feet away from him, half-prone on the impromptu raft, his legs

trailing in the water, his shirt almost completely torn from his lean

body. He was bloody. A gash showed at his temple and trickled red

down his cheek, but his teeth shone white in a sudden smile. “I

think we might make it, my lord.”

His valet tended to be cheerful, which he usually liked, but

right now it was irritating. Jon said shortly, “Devil take it, Charles,

must you always be so optimistic? We’re out in the ocean, hell

knows where, and what we will make it to, I haven’t a clue. Our

blasted ship just sank. For all we know we’re the only people to

survive.” It took effort to speak and Jon could barely growl out the

words, trying to breathe normally despite his weakened condition.

“He’s right. We can go only a day or two without fresh water.”

The other passenger on the debris was a man named Anthony

Reeves, a highly decorated officer in the Peninsular War.

Apparently having learned the lesson of survival, Jonathan had

actually seen the major leap from the ship seconds before it

relinquished itself to the briny depths. Hanging on to the bobbing

planks, Reeves said gravely, “How’s the girl? Is she alive?”

Shifting his grip, Jon let her head trail back in the water,

observing the slow beat of her pulse in her slender throat. “Barely

at a guess, but yes. For now.”

“It is a miracle she survived that wave. I saw it take her.”

“She’s heavy as Hades with all these clothes,” Jon muttered. “I

have half a notion to take off her bloody dress, if I could find the

energy. To hell with her modesty. I am not certain it will matter

anyway. She has been in a swoon for several hours, who knows if

she will recover.”

“Damnation, I think that’s Hayward’s daughter,” Reeves said,

shaking his head against the sprinkle of rain and staring, his face

streaked with droplets. “Now that the dawn lightens the sky, I can

see her a little better.” Then he added, “It would be a damned

shame if she died. She’s a beautiful young woman.”


Emma Wildes

“Hayward?” Jonathan asked, staring at the girl hanging so lax

against him, her lashes sticky against her alabaster cheeks. “The

famous general? I’ve met him once or twice. Some say he might be

our next Prime Minister.”

“It would not surprise me. As a soldier, I can tell you he is a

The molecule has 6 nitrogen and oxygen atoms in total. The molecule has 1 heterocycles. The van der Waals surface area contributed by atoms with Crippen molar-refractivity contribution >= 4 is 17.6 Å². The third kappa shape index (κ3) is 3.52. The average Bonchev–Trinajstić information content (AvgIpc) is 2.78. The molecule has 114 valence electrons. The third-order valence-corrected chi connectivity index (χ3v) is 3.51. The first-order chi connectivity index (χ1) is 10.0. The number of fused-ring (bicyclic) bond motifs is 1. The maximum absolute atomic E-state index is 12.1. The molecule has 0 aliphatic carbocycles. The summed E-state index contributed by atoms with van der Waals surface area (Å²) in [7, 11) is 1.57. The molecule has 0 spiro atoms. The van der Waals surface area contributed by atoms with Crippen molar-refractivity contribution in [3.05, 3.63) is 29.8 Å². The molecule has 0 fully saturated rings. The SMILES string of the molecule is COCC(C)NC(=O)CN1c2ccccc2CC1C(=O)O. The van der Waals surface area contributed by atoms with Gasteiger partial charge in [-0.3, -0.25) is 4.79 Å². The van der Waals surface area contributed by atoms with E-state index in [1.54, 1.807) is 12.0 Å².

brilliant man.”

“An unlucky man,” Jonathan corrected cynically, shifting her a

little to ease the ache in his arm. “His daughter was just lost at

sea.” Her loose hair moved like seaweed, long and pale in the

shifting water, and her face was ashen, the delicate features washed

like bone. “Charles, now that the sea isn’t so rough, can you help

me disrobe her? I don’t want to lose her because my arm goes

numb. I have been hanging on to her for hours now.”

“I’ll take her,” Reeves offered.

“No need,” Jonathan said gruffly, not sure why he didn’t want

to give up his unwanted burden. “If we remove her clothes, I’ll be

comfortable enough.”

Obligingly inching closer, Charles lay on his stomach and

grasped her under the arms, allowing Jonathan to unfasten her

evening gown. It was heavy velvet and it slipped away easily under

the sheer weight of her skirts. She wore no corset, so naturally

slender it was unnecessary, and her head lolled to his shoulder

when he pulled her back into his arms. “Better,” he announced.

“She weighs more than I do with all that confining cloth around

her. Now there’s nothing to her.”

“Her beauty,” Major Reeves said over the prick of the falling

rain, “is such that her father forbade her to visit him in Spain again.

In fact, she caused such a distraction among our Spanish allies that

he sent her home at once. I believe her mother died when she was a

child. The poor man, he dotes on her. When he learns of the ship

lost, he will be devastated.”

“Her beauty,” Jonathan said in a low, dry voice, “will cause no

riots here. I wonder where the hell we are?”

Savage Shores


hell.” Reeves lifted his face and looked up at the

opaque sky, which had begun to lighten but was still sullen and

moody. “For if I can imagine anything worse than dying of thirst in

the middle of a huge body of water, I don’t know what it might


“Sharks could be worse,” Charles said, his cheerful gaze

darkening. “I don’t much fancy the notion of sharks. Nasty, vicious

creatures, I’m told.”

Tightening his hold on the young woman floating next to him,

Jonathan said sarcastically, “Thanks for that particular vision, you

young idiot. I was worried enough about dying of thirst because of